Parables like that of the prodigal or lost son find a way to capture the…
Opening the Word: Give it up
“Children, how hard it is to enter the kingdom of God! It is easier for a camel to pass through the eye of a needle than for one who is rich to enter the kingdom of God” (Mk 10:24-25).
Our Lord Jesus Christ preaches a saving word this day. Once upon a time, he spoke to the rich young man. The one who was on his way to the kingdom of God. He did not kill. He did not steal. He did not lie or murder. He observed the Law, happily so.
|October 10 – Twenty-eighth Sunday in Ordinary Time|
Ps 90:12-13, 14-15, 16-17
Jesus loved this young man who is not a hostile interlocutor, coming to challenge Our Lord. And when Jesus loves someone, he gives them the hard truth. He turns to the young man and tells him that he needs to do one more thing: give up all his wealth. Sell everything. Give the proceeds to the poor. And then follow Jesus. Be a citizen of the kingdom of God.
Jesus’ words are too hard for the young man. He can’t do it. He has too many possessions; he loves them too much.
Not a few preachers try to mitigate Jesus’ words. It’s true that Our Lord is primarily concerned that the young man follows him. Giving up wealth will make that beloved young man disposable to the kingdom of God, capable of following Jesus on the highways and byways of Israel. He will have nothing to worry about except Jesus.
Preachers often tell us here that each of us has something to give up if we are to follow Jesus. For some of us, it’s our concern about self-image. For some, it’s the grudge against our neighbor.
Not so fast, preacher, says Jesus. Take me at my word. It is easier for a camel to pass through the eye of a needle than the rich to inherit the kingdom of God.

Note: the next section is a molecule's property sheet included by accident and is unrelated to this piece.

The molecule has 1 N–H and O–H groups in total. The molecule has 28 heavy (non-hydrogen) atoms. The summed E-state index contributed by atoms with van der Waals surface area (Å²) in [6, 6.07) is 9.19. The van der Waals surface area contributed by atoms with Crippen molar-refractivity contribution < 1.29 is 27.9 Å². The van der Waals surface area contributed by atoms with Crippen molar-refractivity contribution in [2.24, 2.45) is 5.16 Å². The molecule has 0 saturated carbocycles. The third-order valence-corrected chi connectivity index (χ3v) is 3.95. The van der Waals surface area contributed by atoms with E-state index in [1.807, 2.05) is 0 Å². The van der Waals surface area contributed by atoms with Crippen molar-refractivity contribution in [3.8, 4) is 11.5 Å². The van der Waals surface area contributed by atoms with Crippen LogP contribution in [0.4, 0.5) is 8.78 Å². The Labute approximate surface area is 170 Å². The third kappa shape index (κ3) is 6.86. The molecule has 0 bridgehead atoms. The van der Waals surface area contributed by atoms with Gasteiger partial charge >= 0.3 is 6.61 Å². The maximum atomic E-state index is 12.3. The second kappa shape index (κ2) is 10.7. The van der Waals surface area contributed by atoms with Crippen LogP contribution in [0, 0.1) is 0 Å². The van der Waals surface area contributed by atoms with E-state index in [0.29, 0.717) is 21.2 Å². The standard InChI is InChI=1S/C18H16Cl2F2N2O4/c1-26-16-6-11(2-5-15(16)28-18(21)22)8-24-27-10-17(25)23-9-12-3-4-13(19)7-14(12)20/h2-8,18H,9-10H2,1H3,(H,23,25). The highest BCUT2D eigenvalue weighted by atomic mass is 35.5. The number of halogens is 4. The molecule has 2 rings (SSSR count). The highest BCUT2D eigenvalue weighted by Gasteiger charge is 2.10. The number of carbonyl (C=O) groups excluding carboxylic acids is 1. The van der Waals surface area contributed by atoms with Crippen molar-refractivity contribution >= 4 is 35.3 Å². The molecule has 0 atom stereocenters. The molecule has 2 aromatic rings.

The disciples get the drift. It’s impossible. Camels don’t pass through needles. No matter how the camel tries, no matter our ingenuity, a camel can’t fit through an eye of a needle. Impossible.
And it’s that impossibility, for Our Lord, that opens a new possibility. The thing about wealth and riches is that little is impossible for those who have these riches. Trapped in a city during a pandemic. Buy a nice condo on the edge of town, where you can get out and about. Stranded in an airport after a flight delay. No need to wait for the airport to find a hotel for you 60 miles away. Go get your own.
Wealth is the opposite of dependence. If we fallen men and women are to enter the kingdom of God, to receive salvation, we must become entirely dependent.
The wealthy must recognize that salvation is not a matter of tit-for-tat. It is an occasion of gratuity. God gives not because one or the other is more worthy. God operates in the strangest of economies, a world of gift where the saving mercy of divine love is prodigally bestowed.
The rich have a hard time with this because the rich operate not out of an economy of gift. But an economy of tit-for-tat. You can buy anything, can’t you?
Not the love of God, Jesus savingly proclaims. So, sell all that you can, he tells us. Operate according to God’s economy, giving everything that you can to those who have nothing. And if you do, you might, at last, begin to understand what it means to be a citizen of the kingdom of God.
Fill us with your love, O Lord, and we will sing with joy (Ps 90:14).
Timothy P. O’Malley, Ph.D., is the director of education at the McGrath Institute for Church Life at the University of Notre Dame.